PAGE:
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Wednesday, September 3rd, 2014
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Fillmore County survives arctic cold, polar vortex moves out


By Mitchell Walbridge

Fri, Jan 10th, 2014
Posted in All The Great Outdoors

For the first time in 17 years, all Minnesota public schools were ordered closed by Governor Mark Dayton on Monday, January 6 due to dangerously cold temperatures and wind chills. The last Minnesota governor to close public schools statewide was Arne Carlson, who closed schools three times during his governorship—once in January 1994, once in February 1996, and once in January 1997.

In addition, several Fillmore County businesses closed their doors in order to cope with the frigid temperatures, a call made to keep both employees and customers safe. Even though weather data is often unpredictable, the temperatures experienced from January 6 through January 8 is some of the coldest many will probably see for a significant duration of time—or at least many hope.

What’s really behind the presence of the cold air was really a not-so-common phenomena that weather experts call a ‘polar vortex,’ or an upper-level polar wind current that spins in a clockwise direction. Normally such a system is located up around the north pole, and rarely does it travel far enough southward to affect a good portion of the United States.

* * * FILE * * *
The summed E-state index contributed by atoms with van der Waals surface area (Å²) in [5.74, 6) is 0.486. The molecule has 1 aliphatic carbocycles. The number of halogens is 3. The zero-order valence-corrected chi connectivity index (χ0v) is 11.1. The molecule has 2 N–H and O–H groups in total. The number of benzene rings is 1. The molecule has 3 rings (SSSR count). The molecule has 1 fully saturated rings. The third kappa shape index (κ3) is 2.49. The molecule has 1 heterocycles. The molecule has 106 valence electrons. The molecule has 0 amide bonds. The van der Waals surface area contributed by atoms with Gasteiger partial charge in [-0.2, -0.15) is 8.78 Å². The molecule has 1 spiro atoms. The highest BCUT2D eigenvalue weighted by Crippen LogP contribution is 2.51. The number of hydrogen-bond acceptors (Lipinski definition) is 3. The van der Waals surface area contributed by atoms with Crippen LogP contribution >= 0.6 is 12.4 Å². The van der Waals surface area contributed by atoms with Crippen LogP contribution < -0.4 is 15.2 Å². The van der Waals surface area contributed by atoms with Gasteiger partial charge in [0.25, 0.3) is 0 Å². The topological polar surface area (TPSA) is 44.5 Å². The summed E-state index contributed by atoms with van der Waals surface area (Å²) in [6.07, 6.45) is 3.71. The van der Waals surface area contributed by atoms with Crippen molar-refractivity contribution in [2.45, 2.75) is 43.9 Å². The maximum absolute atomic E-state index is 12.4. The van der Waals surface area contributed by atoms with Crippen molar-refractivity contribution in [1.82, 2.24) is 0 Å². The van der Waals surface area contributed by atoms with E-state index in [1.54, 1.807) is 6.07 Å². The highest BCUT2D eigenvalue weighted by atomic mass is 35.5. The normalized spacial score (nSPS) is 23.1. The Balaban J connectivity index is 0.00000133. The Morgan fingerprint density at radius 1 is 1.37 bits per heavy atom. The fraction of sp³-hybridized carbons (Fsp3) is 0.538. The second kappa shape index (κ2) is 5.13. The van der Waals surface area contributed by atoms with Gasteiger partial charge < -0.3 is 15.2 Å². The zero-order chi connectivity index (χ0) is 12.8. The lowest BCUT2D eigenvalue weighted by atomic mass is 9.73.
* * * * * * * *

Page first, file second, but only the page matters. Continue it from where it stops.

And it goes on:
According to the National Weather Service records from January 6, 2014, the coldest wind chill recorded at the Fillmore County Airport in Preston, Minn. was -51 with a temperature of -22 degrees Fahrenheit at 5:22 a.m. This is cold enough to freeze exposed skin in as little as five minutes or less.

In a statement to the public about statewide school closure, Governor Dayton stated, “The safety of Minnesota’s schoolchildren must be our first priority.” Minnesota Education Commissioner Brenda Cassellius went on to say, “Children’s safety is always our top priority, and as a former superintendent, I know these are never easy calls.”

The Governor of Minnesota has the authority to allow the commissioner of education “to alter school schedules, curtail school activities, or order schools closed.” Though, the governor did leave Tuesday’s closures up to the school districts, all public schools in Fillmore County were closed Tuesday.

With at least two more months of winter weather ahead, there will no doubt be a fair share of snowfall and freezing temperatures. Using your best judgment for safety when outside and on roadways is a necessity for Minnesota winters.

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